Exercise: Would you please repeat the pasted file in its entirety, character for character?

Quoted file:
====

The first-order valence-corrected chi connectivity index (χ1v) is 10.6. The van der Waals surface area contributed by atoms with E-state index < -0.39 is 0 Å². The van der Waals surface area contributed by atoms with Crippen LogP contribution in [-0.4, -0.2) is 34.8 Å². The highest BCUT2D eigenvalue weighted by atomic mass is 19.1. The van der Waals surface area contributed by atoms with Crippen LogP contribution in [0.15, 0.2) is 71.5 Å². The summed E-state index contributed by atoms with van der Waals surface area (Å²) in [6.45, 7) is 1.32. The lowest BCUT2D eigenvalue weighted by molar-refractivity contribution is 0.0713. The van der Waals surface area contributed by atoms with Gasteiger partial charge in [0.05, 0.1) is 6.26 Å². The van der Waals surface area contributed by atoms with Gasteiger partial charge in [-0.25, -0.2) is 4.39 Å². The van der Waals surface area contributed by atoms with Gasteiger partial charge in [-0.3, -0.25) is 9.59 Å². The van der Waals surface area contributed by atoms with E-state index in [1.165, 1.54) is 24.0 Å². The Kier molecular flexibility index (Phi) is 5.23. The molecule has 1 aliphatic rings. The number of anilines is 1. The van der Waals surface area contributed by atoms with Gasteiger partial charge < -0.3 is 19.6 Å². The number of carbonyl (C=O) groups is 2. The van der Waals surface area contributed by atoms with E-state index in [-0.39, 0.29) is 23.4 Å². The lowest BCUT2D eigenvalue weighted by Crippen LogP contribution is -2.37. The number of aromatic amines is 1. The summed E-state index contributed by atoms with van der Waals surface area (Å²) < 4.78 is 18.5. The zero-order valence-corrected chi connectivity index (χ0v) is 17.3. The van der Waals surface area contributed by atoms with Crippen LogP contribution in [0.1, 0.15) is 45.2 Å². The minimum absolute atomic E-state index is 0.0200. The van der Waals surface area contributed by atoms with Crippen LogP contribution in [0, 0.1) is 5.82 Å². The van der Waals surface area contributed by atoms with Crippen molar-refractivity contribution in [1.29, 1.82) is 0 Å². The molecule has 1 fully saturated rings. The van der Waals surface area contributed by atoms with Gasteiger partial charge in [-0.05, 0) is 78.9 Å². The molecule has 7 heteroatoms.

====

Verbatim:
The first-order valence-corrected chi connectivity index (χ1v) is 10.6. The van der Waals surface area contributed by atoms with E-state index < -0.39 is 0 Å². The van der Waals surface area contributed by atoms with Crippen LogP contribution in [-0.4, -0.2) is 34.8 Å². The highest BCUT2D eigenvalue weighted by atomic mass is 19.1. The van der Waals surface area contributed by atoms with Crippen LogP contribution in [0.15, 0.2) is 71.5 Å². The summed E-state index contributed by atoms with van der Waals surface area (Å²) in [6.45, 7) is 1.32. The lowest BCUT2D eigenvalue weighted by molar-refractivity contribution is 0.0713. The van der Waals surface area contributed by atoms with Gasteiger partial charge in [0.05, 0.1) is 6.26 Å². The van der Waals surface area contributed by atoms with Gasteiger partial charge in [-0.25, -0.2) is 4.39 Å². The van der Waals surface area contributed by atoms with Gasteiger partial charge in [-0.3, -0.25) is 9.59 Å². The van der Waals surface area contributed by atoms with E-state index in [1.165, 1.54) is 24.0 Å². The Kier molecular flexibility index (Phi) is 5.23. The molecule has 1 aliphatic rings. The number of anilines is 1. The van der Waals surface area contributed by atoms with Gasteiger partial charge < -0.3 is 19.6 Å². The number of carbonyl (C=O) groups is 2. The van der Waals surface area contributed by atoms with E-state index in [-0.39, 0.29) is 23.4 Å². The lowest BCUT2D eigenvalue weighted by Crippen LogP contribution is -2.37. The number of aromatic amines is 1. The summed E-state index contributed by atoms with van der Waals surface area (Å²) < 4.78 is 18.5. The zero-order valence-corrected chi connectivity index (χ0v) is 17.3. The van der Waals surface area contributed by atoms with Crippen LogP contribution in [0.1, 0.15) is 45.2 Å². The minimum absolute atomic E-state index is 0.0200. The van der Waals surface area contributed by atoms with Crippen LogP contribution in [0, 0.1) is 5.82 Å². The van der Waals surface area contributed by atoms with Crippen molar-refractivity contribution in [1.29, 1.82) is 0 Å². The molecule has 1 fully saturated rings. The van der Waals surface area contributed by atoms with Gasteiger partial charge in [-0.05, 0) is 78.9 Å². The molecule has 7 heteroatoms.